Whales and the wisdom of age

Whales and the wisdom of age

Vital wisdom from whales

I’m fascinated by whales. Their song, their size, their gentleness – not to mention the incredible rainbow of colours that appears when the sun catches the mist of outbreath that rises from their blowholes.

In addition, some species of whales are the only other beings on this planet, aside from humans, whose females live beyond their reproductive years. In other words, humans and whales are the only ones with grandmothers.

Grandmothers are the key to survival in whales.

They are the elders. In orca families, for example, grandmothers take the lead. They hold the most knowledge. They teach – and they share.

Whales and humans have the biggest brain to body size ratio or all animals, and so the logical conclusion is that they are the most intelligent. But what really matters is how any given person or animal uses that intelligence.

The state of our planet suggests that we humans have not used our intelligence wisely; we ravage and destroy it for our own greed. We see ourselves as separate from nature; we see nature as something to exploit.

And yet no species that lives that way can survive.

As orca grandmothers know, unless we support the whole, unless we recognise that we are part of the whole, we die. Humans often forget this. We need to tap into the wisdom of our elders and remember how to be a part of the cycle of life – not be separate from it.

In indigenous communities across the world, elders hold crucial roles and are revered as guardians of wisdom. They are able to share priceless knowledge and stories that support the community’s cultural values and teach the community how to live as part of – in harmony with – nature.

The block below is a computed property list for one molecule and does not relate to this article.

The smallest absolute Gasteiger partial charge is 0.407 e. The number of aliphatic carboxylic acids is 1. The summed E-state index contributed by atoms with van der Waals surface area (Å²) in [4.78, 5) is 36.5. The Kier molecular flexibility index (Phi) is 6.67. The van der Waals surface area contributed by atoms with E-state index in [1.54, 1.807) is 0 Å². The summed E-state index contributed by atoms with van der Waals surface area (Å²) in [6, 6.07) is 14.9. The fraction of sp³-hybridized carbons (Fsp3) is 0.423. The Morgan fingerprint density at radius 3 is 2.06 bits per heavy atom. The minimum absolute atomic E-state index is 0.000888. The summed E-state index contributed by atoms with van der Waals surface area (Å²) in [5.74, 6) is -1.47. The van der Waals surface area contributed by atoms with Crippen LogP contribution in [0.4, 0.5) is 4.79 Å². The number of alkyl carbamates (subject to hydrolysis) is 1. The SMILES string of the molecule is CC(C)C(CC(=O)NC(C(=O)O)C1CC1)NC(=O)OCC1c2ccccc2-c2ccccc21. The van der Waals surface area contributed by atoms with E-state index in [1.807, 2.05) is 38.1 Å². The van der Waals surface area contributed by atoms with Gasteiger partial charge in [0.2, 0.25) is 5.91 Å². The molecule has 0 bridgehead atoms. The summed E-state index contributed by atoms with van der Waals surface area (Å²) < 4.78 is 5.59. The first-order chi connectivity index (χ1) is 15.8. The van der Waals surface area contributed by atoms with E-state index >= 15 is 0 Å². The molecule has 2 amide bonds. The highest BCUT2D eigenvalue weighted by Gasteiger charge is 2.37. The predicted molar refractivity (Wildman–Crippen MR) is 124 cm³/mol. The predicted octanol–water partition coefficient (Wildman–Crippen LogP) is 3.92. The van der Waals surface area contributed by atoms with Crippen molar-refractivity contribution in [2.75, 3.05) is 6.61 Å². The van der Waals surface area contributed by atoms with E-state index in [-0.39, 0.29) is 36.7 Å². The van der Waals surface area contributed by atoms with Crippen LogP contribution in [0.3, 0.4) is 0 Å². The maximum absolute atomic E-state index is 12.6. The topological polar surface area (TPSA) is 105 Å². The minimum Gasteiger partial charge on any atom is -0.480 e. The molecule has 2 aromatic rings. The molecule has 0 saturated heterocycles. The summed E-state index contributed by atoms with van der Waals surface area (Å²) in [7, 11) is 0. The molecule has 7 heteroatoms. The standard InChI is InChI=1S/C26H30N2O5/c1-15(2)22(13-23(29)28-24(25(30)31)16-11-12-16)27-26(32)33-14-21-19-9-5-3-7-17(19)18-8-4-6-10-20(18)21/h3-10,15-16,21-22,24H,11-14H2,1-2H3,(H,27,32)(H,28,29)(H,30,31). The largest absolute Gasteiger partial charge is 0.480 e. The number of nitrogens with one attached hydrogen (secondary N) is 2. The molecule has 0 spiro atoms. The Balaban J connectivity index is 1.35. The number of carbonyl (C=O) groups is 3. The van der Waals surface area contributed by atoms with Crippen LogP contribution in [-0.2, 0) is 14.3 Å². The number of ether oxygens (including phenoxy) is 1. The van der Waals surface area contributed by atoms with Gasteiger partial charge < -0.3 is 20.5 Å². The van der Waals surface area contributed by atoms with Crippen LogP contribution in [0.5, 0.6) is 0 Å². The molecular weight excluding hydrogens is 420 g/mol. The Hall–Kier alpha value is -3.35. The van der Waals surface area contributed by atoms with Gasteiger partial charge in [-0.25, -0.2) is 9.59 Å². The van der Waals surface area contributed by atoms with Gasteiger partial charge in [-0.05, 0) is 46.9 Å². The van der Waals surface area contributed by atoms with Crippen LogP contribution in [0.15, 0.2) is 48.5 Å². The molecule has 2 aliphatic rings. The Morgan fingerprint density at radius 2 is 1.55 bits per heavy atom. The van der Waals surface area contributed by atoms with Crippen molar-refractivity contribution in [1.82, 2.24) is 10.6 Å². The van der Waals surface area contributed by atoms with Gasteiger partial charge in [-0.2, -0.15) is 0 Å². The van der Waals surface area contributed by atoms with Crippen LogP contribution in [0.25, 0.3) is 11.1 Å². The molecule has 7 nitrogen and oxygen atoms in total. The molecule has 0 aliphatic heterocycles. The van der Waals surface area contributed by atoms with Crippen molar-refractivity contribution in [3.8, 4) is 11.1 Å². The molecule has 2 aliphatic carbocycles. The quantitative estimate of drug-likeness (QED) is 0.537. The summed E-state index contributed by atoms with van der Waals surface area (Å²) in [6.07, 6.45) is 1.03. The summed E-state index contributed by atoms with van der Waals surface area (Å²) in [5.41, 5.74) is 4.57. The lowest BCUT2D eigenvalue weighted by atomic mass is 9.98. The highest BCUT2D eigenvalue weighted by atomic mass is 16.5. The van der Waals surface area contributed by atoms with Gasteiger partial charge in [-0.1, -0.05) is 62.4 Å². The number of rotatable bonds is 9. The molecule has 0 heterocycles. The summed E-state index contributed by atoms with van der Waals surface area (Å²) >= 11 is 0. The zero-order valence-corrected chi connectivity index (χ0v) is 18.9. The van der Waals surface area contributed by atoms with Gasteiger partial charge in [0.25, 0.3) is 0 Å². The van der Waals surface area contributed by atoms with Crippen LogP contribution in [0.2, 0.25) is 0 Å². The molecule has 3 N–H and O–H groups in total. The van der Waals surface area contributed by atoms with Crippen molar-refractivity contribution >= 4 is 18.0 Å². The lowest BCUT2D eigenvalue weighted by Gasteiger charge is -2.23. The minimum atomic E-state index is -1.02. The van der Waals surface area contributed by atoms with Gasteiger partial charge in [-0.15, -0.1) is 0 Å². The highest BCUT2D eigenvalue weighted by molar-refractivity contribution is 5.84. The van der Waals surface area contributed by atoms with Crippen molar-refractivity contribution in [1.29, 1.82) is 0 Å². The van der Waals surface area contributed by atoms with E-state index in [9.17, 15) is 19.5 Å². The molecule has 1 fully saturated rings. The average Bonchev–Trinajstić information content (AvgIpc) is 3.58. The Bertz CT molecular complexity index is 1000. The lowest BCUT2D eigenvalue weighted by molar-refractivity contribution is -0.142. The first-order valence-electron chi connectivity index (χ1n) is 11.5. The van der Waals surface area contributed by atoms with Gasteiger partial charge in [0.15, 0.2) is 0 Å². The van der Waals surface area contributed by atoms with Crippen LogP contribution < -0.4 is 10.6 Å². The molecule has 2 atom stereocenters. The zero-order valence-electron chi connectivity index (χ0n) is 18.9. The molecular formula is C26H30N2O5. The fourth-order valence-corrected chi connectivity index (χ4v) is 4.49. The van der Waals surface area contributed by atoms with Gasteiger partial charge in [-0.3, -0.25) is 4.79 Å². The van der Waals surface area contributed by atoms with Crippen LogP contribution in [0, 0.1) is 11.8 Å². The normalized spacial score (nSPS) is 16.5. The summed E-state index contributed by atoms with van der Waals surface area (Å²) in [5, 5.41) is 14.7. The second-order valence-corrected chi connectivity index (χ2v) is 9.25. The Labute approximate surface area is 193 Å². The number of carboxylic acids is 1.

We are nature – and indigenous elders hold a vital key to survival.

It’s heartbreaking to see how, in many supposedly ‘developed’ countries, elderly people are marginalised and their contribution minimalised. And yet the oldest generations – like the orca grandmothers – have vital experience to share. Interestingly, research shows that when a grandmother dies in an orca family, the younger whales’ mortality rate increases.

My parents both died in 2009, and I wish I had talked with them more about the experiences of their lives, what they learned and the insights they gained. They had very difficult lives, and I wish I’d recorded their thoughts.

So often we don’t recognise the value and wisdom of age and experience – until it’s too late.

At the end of 2020 many of us now long to escape the pressures of this year, and many are gearing up to go ‘back to normal’ in 2021. I really hope we don’t, though.

Instead, let’s continue to find ways to undo the destruction we inflict on this planet and find better ways forward, tapping into the wisdom of those around us – particularly our elders.

Orca grandmothers babysitting younger whales – article from The Guardian

Understanding the orca matriarchy – TED animation


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